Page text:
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How to Choose a Bathtub: What to Consider in 2024

choosing bathtub size.

Looking to add a bit more color and depth to your bathroom? Well, an easy way to spruce up any bathroom is replacing an old and outdated bathtub.

Here’s what you should consider when choosing a new bathtub:

1. Bathtub Styles

When it comes to bathtubs, there are quite a few styles to accommodate just about any bathroom with each style placing an emphasis on two key factors: space and material. The amount of space you have will largely influence what style is right for you while you may be inclined to an oval shaped freestanding bathtub, you might only have space enough for a round bathtub.

Complimentary to space, the material will also influence the style as some materials are only made with a specific style such as copper and natural stone.

Freestanding Bathtubs

Possibly one of the most popular styles of bathtubs are freestanding and it’s not difficult to see why. Freestanding bathtubs can freely fit just about any space and don’t require connecting walls to be installed. They also provide a more vibrant centerpiece for your bathroom aesthetically compared to most drop-in tubs and are priced quite evenly to the other options on the market.

freestanding bathtub brands.


The classic look that has existed since the early 1800s and is widely popular, the normal design for clawfoot’ has been changed today with more of a modern flair, taking away the pegged claws on the base and replacing it with a more sleek, uniform look. Though if you wished, the clawfoot design is still being made today if you prefer that style instead. These are traditionally longer and rectangular in shape, requiring more space than the alternatives.

average cost porcelain tub.

Oval Bathtub 

Contrary to the more classic design of the clawfoot is the oval bathtub. These bathtubs are round in shape and symmetrical, quite similar to a water basin. Quite popular in apartments or smaller homes where space is a premium, these bathtubs have a more modern look that contrasts well against the sharper corners and edges of the rest of your bathroom.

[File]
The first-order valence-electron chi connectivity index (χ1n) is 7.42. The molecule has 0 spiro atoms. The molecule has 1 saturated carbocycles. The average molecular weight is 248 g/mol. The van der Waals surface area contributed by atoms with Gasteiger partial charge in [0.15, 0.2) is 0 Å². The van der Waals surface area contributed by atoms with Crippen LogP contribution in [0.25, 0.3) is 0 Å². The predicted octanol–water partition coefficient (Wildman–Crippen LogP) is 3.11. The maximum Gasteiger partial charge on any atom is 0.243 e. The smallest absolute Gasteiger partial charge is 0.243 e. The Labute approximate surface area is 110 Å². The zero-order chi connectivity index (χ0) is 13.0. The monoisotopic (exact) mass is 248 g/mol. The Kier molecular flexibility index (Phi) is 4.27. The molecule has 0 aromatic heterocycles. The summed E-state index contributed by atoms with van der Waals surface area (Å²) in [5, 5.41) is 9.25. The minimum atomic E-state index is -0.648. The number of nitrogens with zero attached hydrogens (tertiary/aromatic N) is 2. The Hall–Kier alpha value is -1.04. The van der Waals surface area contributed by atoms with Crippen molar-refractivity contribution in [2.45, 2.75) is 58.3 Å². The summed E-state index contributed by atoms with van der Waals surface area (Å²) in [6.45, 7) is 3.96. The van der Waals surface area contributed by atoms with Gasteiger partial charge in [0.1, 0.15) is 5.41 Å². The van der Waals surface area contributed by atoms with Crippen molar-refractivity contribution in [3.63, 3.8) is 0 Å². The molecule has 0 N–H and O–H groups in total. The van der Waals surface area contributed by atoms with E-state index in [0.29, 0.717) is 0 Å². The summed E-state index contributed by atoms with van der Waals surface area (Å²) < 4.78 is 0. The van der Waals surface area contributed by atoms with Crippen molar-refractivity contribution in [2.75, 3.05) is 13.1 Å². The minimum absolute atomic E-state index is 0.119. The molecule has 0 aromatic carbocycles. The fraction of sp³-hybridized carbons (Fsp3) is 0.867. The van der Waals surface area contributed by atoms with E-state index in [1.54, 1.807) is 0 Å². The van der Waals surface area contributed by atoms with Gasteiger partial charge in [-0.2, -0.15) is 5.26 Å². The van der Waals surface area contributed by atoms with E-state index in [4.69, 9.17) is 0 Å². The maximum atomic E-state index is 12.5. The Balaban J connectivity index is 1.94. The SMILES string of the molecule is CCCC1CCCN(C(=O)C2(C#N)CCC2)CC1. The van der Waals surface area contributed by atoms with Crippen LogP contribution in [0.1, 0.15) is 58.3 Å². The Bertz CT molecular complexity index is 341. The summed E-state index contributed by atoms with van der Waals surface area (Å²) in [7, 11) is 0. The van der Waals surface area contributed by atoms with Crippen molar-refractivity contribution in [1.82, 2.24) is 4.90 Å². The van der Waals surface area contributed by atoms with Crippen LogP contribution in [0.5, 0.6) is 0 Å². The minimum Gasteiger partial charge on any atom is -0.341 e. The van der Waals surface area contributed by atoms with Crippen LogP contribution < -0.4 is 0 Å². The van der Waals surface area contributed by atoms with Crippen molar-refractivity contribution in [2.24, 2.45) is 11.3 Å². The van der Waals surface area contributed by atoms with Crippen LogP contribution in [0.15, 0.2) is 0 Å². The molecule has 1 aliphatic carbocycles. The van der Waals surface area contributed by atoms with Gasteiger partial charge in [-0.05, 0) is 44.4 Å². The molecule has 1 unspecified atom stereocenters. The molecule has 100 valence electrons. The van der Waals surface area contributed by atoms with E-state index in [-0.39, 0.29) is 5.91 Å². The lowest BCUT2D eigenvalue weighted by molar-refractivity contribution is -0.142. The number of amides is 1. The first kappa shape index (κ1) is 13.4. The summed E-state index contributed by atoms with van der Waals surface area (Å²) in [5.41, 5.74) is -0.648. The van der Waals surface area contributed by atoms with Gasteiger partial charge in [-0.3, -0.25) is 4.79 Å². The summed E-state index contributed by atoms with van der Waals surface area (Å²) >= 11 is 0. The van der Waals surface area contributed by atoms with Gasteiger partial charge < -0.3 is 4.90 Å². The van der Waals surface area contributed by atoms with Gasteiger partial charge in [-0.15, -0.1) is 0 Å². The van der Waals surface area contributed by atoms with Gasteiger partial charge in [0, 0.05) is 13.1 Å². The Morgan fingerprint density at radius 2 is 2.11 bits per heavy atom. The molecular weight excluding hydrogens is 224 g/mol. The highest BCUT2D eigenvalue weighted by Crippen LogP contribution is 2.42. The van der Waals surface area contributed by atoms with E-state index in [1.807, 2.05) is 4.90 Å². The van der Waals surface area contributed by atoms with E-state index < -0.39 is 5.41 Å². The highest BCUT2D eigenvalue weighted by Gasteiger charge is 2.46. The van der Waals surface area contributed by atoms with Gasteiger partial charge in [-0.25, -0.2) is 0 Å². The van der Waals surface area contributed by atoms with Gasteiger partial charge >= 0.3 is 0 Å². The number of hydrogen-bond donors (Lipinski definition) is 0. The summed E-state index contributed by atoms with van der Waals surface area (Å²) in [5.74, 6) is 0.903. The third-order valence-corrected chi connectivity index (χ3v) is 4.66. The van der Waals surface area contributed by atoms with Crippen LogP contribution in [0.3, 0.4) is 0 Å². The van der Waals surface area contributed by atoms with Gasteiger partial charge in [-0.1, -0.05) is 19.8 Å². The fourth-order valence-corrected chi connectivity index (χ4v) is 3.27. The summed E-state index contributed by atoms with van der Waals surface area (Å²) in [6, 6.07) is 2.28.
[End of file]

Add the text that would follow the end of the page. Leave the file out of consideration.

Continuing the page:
Angled Tub 

Finally, for those with who want something a bit different from the angled or normal design, there’s the angled style. An angled bathtub is slopped slightly higher on one side, with the idea of providing support for your back and neck during the bath. Highly flexible in size, these can be equivalent to an oval bathtub in size or be found larger than both the oval and normal freestanding styles.

porcelain bathtub.

Clawfoot Bathtub 

The traditional bathtub style, a clawfoot is a freestanding bathtub that is supported by four ‘claws’ or legs on the bottom. This design dates back to early Victorian era bathrooms and is still widely popular today.

Alcove Bathtub 

Alcove or recessed tubs are tubs that are installed in a recess of three connecting walls with one finished side. These bathtubs are generally found in apartments or smaller homes as they don’t take up a lot of space and many can be combined into a shower combo.

acrylic alcove bathtub.

Corner Tub

Similar to an alcove, but much larger is the corner tub. These are bathtubs that are much wider than the typical alcove bathtub, but the space they fill is similar. Alcove bathtubs are usually installed adjacent to three connecting walls, usually a window. More for relaxation and therapy, these bathtubs are more similar to hot tubs than normal tubs.

corner bathtub.

Drop In Bathtub

Undermount bathtubs are installed underneath the surrounding deck or ingress, so it looks more uniform to your bathroom as the rim is hidden. Drop-ins are installed by dropping them in a carved out area then sealed in, so the rim is more visible. Beyond the visual aspects, there isn’t much difference between an undermount and drop-in bathtub. They both save space, they both come in many different styles and material and many of them can be fitted with powered jets for a more relaxing bath experience or combined with a shower for multipurpose use.